A new $18.2 million project will expand Callen-Lorde Community Health Center into Brooklyn, furthering its mission of culturally competent and accessible health care for New York City’s LGBTQ community.
Located in the heart of Downtown Brooklyn, the new 25,000-square-foot facility is projected to serve more than 15,000 additional patients and create nearly 100 full-time jobs. PCDC is leading the financing by providing $6 million in debt financing and $8 million in New Markets Tax Credits.
A portion of the debt financing — $2.5 million — is from the Community Health Care Revolving Capital Fund (the Fund), a loan program developed by PCDC and made possible by the Dormitory Authority of the State of New York with funding from New York State. The Fund was established to provide revolving capital to qualified community-based health care providers, to improve access to affordable capital financing, and to grow health care capacity in New York. Primary care, mental health service, and substance abuse treatment providers with NYS Article 28, 31, and 32 licenses are eligible for low cost loan financing through the Fund.
“PCDC has been our longtime strategic partner, and we would not have been able to imagine and actualize our expansion into Brooklyn without them,” said Wendy Stark, Executive Director of Callen-Lorde. “The new Brooklyn facility will allow us to expand our capacity by close to 70% at a time when we are, because of space constraints, unable to meet our communities’ demand for primary care and behavioral health services. This critical expansion of culturally appropriate services will result in healthier LGBTQ communities, and ultimately, a healthier Brooklyn.”
Callen-Lorde currently has three locations: two in Manhattan and one in the Bronx. All three are operating at capacity and unable to meet growing demand. Offering a wide array of services — long-term mental health programs, women’s health, dental, 340B pharmacy, transgender health services, and many more — Callen-Lorde has become a lifeline for many who otherwise would not have access to affordable and culturally competent primary care. For instance, an estimated 13 percent of Callen-Lorde patients travel from outside New York City to access care, as do a significant number of patients who do not publicly identify as LGBTQ.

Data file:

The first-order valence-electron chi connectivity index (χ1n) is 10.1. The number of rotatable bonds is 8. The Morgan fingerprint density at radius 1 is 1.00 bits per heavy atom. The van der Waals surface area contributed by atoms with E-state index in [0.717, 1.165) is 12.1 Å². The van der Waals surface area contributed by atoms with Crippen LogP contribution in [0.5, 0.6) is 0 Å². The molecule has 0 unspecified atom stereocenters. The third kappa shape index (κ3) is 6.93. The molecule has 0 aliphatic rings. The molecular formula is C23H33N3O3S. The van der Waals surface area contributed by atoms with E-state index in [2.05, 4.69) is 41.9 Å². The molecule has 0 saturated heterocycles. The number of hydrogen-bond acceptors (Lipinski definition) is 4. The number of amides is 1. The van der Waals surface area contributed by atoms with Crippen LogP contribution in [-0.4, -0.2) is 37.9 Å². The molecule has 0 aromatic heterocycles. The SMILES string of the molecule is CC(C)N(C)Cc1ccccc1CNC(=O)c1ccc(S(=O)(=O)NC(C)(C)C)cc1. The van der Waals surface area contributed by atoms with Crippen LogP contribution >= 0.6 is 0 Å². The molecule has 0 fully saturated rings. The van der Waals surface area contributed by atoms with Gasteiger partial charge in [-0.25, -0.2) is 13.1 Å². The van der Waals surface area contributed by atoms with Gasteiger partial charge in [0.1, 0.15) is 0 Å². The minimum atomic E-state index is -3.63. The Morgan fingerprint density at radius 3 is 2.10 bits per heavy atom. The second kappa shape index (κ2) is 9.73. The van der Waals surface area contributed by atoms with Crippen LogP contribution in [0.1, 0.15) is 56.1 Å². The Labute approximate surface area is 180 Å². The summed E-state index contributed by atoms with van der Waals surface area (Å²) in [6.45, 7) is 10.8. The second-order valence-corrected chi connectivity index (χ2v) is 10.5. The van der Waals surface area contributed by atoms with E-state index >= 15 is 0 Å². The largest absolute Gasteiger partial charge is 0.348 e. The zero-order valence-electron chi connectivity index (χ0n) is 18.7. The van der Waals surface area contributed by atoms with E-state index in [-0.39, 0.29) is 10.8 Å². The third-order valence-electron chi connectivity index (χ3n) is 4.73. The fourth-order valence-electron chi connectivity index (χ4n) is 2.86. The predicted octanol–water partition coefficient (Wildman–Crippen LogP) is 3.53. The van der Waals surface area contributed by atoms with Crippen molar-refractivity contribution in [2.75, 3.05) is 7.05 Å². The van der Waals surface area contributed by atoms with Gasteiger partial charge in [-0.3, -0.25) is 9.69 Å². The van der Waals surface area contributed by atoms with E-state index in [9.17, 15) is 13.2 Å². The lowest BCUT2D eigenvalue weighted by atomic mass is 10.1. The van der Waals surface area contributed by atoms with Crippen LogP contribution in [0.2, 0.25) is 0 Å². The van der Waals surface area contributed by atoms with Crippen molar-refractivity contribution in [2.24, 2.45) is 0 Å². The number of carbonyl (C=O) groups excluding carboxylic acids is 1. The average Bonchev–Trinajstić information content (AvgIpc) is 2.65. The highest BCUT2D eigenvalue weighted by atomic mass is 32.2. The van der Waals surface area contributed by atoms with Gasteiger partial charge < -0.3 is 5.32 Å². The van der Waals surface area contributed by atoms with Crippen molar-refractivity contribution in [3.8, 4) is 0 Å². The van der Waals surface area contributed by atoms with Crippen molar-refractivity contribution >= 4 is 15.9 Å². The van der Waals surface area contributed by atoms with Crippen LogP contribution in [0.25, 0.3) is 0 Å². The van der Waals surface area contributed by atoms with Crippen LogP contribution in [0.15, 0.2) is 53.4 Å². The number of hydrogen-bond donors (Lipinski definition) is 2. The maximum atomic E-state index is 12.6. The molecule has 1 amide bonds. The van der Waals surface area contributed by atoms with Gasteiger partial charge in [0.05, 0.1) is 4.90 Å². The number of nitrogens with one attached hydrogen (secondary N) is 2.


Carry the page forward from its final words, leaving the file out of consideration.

The Brooklyn center will be fully integrated, with primary care, behavioral health, and a pharmacy housed together to encourage seamless delivery of care. It is also thoughtfully positioned: a third of Callen-Lorde patients live in Brooklyn — freeing space for new patient intake at the overcrowded existing locations.
Studies have shown that without a local LGTBQ-oriented provider, many people will opt to forego regular care rather than see providers who are not receptive to their needs. This is especially important as residents of Downtown Brooklyn experience higher rates of both new HIV infections and psychiatric hospitalizations than New York City as a whole.
In 1995 Callen-Lorde was among the first providers to receive PCDC financing, resulting in the construction of its Main Center on West 18th Street. Over the past 25 years, PCDC has provided Callen-Lorde with $22.6 million in total financing and supported its transformation into a full service, multi-site FQHC.
“PCDC is pleased to have a rich history and relationship with Callen-Lorde,” said Anne Dyjak, Managing Director of Capital Investment at PCDC [pictured]. “Their incredible commitment to the LGBTQ community has transformed the landscape of care in New York, and they are a global leader and model for other providers. We are proud to be a long term partner and supporter of their expansion of high quality care and services.”
Read more about PCDC’s early days and partnership with Callen-Lorde.
Founded in the wake of Stonewall, Callen-Lorde has been providing innovative care to the LGBTQ community since 1969. Beyond its pioneering work in both HIV and transgender care, Callen-Lorde is also invested in advocacy, research, and education to advance LGBTQ rights across the country.
PCDC’s financing partners in this project were JPMorgan Chase, CSH, Nonprofit Finance Fund, and BlueHub Capital.